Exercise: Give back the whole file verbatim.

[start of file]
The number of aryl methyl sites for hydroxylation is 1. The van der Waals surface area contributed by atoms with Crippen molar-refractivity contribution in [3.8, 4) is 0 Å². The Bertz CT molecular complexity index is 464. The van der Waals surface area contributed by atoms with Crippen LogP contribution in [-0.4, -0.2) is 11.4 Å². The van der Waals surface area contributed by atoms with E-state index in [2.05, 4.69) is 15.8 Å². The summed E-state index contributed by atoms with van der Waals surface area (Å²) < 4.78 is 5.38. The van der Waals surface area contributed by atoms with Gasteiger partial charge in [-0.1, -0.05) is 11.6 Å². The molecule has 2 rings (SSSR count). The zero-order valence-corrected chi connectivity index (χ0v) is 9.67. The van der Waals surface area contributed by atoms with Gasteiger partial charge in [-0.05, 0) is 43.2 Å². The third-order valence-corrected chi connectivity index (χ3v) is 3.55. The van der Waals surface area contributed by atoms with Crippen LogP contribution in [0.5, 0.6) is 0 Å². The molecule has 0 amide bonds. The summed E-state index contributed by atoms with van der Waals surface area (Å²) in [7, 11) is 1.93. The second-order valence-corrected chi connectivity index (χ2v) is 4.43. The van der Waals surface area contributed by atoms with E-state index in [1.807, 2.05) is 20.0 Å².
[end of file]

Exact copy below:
The number of aryl methyl sites for hydroxylation is 1. The van der Waals surface area contributed by atoms with Crippen molar-refractivity contribution in [3.8, 4) is 0 Å². The Bertz CT molecular complexity index is 464. The van der Waals surface area contributed by atoms with Crippen LogP contribution in [-0.4, -0.2) is 11.4 Å². The van der Waals surface area contributed by atoms with E-state index in [2.05, 4.69) is 15.8 Å². The summed E-state index contributed by atoms with van der Waals surface area (Å²) < 4.78 is 5.38. The van der Waals surface area contributed by atoms with Gasteiger partial charge in [-0.1, -0.05) is 11.6 Å². The molecule has 2 rings (SSSR count). The zero-order valence-corrected chi connectivity index (χ0v) is 9.67. The van der Waals surface area contributed by atoms with Gasteiger partial charge in [-0.05, 0) is 43.2 Å². The third-order valence-corrected chi connectivity index (χ3v) is 3.55. The van der Waals surface area contributed by atoms with Crippen LogP contribution in [0.5, 0.6) is 0 Å². The molecule has 0 amide bonds. The summed E-state index contributed by atoms with van der Waals surface area (Å²) in [7, 11) is 1.93. The second-order valence-corrected chi connectivity index (χ2v) is 4.43. The van der Waals surface area contributed by atoms with E-state index in [1.807, 2.05) is 20.0 Å².